Prairie politics were not all that different from politics of today. 1837 Putnam County was one of 12 huge original counties. The county seat was in Hennepin, located on the east side of the Illinois River. For many in Bureau, it was a great distance and often the Illinois River flooded. Residents could not conduct land transactions or attend court. The citizens of Bureau felt it was an absolute necessity to have their own county. A petition was signed by residents and forwarded to the Illinois State legislature in Vandalia. (Springfield became the capital two years later.) On Feb. 28, 1837, the act passed, fixing the boundaries as they are now. However, it could not take effect until the majority of the county favored it. Putnam County was made up of present day, Putnam, Bureau and part of Stark and LaSalle counties. About 1,584-square miles with a white population of 5,000. At issue, ‘against the division’ would mean Hennepin would lose its influence and trade opportunities. Those ‘for the division’ wanted independence and Princeton as their county seat.
By law, an election was held on the first Monday in March 1838. In Princeton, delegates were appointed and paid to visit each precinct to persuade folks to vote for the division. Amariah Sherwin was appointed the Spoon River delegate. However, after he performed his duty he left for parts unknown, to the disadvantage of his numerous creditors. He never made a final report. But the other west delegates were effective in presenting their cause. People on the east side of the river were equally active in electioneering.
The day of the election, great excitement prevailed. Hennepin sent delegates to Princeton to guard against vote tampering. Loud talk and quarreling was the result and they left. They found non-resident travelers on the roads voting, boys as young as 16 voting and women dressed as men voting. The division passed by 30 votes. A huge celebration was held in Princeton which included a torchlight procession, bonfires and wild gun fire! The people on the east decided to contest the election.
On the day of review, all poll books were to be examined at the Hennepin clerk’s office. The Princeton delegate, lead by Cyrus Langworthy, stopped by the Searle settlement and asked William, Brown, Job and Timothy to join them. They were large, athletic men and would be helpful in any altercation. One of the Hennepin precinct books containing votes for the division could not be found and two others were disqualified. Mr. Langworthy was not backward in telling them of their rascality and a quarrel broke out. He was saved from violence by the presence of the four Searle boys. A huge celebration was held in Hennepin which included a torchlight procession, bonfires and wild gun fire! In the excitement of the night, they even tried to burn Langworthy in effigy. But reasonable folks stepped in and the old clothes were saved for other purposes.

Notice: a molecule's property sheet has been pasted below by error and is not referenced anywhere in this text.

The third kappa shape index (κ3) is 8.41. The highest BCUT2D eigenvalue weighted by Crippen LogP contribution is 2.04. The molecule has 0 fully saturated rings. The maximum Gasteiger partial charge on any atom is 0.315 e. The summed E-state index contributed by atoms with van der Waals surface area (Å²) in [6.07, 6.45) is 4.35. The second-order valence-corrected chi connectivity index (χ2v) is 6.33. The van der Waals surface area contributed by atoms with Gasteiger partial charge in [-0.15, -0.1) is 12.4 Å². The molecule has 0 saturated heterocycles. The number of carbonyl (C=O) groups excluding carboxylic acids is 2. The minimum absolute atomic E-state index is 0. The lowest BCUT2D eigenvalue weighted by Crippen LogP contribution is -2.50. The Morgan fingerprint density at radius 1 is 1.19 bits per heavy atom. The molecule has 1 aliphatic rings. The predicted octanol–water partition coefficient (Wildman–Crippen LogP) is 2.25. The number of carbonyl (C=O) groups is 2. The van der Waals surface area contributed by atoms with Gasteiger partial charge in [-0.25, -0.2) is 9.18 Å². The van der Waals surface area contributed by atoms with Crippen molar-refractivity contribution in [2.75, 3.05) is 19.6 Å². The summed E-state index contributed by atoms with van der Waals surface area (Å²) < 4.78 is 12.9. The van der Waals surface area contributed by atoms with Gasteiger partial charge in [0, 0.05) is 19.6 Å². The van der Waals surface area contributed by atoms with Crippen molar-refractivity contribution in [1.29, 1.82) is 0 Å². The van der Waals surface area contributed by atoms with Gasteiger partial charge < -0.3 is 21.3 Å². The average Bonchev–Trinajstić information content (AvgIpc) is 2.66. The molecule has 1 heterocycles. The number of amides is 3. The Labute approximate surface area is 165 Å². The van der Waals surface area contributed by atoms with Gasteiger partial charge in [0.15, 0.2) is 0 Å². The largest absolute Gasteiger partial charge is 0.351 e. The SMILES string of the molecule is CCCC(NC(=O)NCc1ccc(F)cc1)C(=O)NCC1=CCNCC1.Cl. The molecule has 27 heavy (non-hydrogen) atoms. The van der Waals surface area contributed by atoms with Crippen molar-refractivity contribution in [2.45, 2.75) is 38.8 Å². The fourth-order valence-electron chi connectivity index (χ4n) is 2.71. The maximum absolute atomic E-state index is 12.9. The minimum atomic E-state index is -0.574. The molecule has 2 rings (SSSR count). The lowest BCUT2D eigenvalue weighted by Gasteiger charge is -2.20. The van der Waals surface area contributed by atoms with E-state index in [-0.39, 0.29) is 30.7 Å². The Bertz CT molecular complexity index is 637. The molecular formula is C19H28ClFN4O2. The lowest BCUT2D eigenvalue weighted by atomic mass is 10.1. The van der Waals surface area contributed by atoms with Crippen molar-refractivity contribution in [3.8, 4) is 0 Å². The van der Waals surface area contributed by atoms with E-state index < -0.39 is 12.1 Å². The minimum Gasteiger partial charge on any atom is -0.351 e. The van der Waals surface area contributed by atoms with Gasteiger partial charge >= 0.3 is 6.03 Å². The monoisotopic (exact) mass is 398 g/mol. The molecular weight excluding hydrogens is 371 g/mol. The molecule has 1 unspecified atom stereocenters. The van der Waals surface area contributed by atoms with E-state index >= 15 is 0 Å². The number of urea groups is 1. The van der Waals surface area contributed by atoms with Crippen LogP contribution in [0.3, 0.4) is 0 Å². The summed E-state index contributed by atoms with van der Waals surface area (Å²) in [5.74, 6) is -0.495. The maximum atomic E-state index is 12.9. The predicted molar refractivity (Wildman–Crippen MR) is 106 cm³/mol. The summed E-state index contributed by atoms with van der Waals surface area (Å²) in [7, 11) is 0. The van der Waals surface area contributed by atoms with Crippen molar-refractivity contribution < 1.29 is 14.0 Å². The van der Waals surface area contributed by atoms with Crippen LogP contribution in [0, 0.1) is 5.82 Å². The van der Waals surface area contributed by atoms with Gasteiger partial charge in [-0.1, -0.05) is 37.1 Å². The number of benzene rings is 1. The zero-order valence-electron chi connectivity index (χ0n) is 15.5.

Notwithstanding the Hennepin County authorities, Bureau went on to comply with the state provisions. All the precinct books were finally located and presented to the governor. The vote for division was upheld and an election of county officers was held. Thomas Mercer was elected county clerk/treasurer and collected $332 for school, county and state taxes. It proved sufficient to meet the needs for the first fiscal year. And by the way, Cyrus Langworthy was elected the first sheriff.
In 2020, Bureau County voted 60% for Donald Trump for president. In fact, 76% our counties voted for Trump. The Democratic county voters of Chicago and collar counties however, carried the day for Joe Biden. But the Bureau County clerk’s race was more like 1838. The Bureau County Republican paper reported that Russ Miller (R) held a slim 51-vote lead over incumbent Dawn Reglin (D). However, as mail-in and absentee ballots were tabulated, the Democrat was declared winner by 63 votes (out of 16,753 cast). As far as I know, there was no torchlight procession, bonfires and wild gun fire! Nor anyone burned in effigy. We are lucky to live in today’s Bureau County!
Lt. Col. Dick Wells (retired) has a master’s degree in history and is a property owner on the Neponset Township, Great Sauk Trail. His great-great-great-grandparents came to Annawan Township in 1842. He has always been interested in pre-Civil War pioneer history and has been reading a number of first-person accounts. Dave Gugerty, Bureau County Historical Society curator, has also been a resource. This is article 3 of a six-part series. His next focus will be on housing, transportation and the Great Sauk Trail.